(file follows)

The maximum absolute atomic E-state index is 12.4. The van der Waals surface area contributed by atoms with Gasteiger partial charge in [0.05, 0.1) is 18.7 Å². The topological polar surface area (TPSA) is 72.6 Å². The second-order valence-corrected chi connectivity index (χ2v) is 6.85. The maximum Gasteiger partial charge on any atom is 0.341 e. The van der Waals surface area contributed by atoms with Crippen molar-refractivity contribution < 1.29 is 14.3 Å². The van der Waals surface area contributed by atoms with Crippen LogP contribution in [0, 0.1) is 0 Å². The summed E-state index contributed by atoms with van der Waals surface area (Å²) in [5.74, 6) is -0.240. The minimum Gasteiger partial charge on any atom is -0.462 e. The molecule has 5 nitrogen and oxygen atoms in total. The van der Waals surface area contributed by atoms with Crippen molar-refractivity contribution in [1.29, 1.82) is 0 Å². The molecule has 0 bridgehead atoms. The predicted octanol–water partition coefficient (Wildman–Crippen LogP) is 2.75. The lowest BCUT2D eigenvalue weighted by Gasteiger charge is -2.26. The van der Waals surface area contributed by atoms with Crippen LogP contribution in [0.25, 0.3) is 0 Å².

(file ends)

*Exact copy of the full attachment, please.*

The maximum absolute atomic E-state index is 12.4. The van der Waals surface area contributed by atoms with Gasteiger partial charge in [0.05, 0.1) is 18.7 Å². The topological polar surface area (TPSA) is 72.6 Å². The second-order valence-corrected chi connectivity index (χ2v) is 6.85. The maximum Gasteiger partial charge on any atom is 0.341 e. The van der Waals surface area contributed by atoms with Crippen molar-refractivity contribution < 1.29 is 14.3 Å². The van der Waals surface area contributed by atoms with Crippen LogP contribution in [0, 0.1) is 0 Å². The summed E-state index contributed by atoms with van der Waals surface area (Å²) in [5.74, 6) is -0.240. The minimum Gasteiger partial charge on any atom is -0.462 e. The molecule has 5 nitrogen and oxygen atoms in total. The van der Waals surface area contributed by atoms with Crippen molar-refractivity contribution in [1.29, 1.82) is 0 Å². The molecule has 0 bridgehead atoms. The predicted octanol–water partition coefficient (Wildman–Crippen LogP) is 2.75. The lowest BCUT2D eigenvalue weighted by Gasteiger charge is -2.26. The van der Waals surface area contributed by atoms with Crippen LogP contribution in [0.25, 0.3) is 0 Å².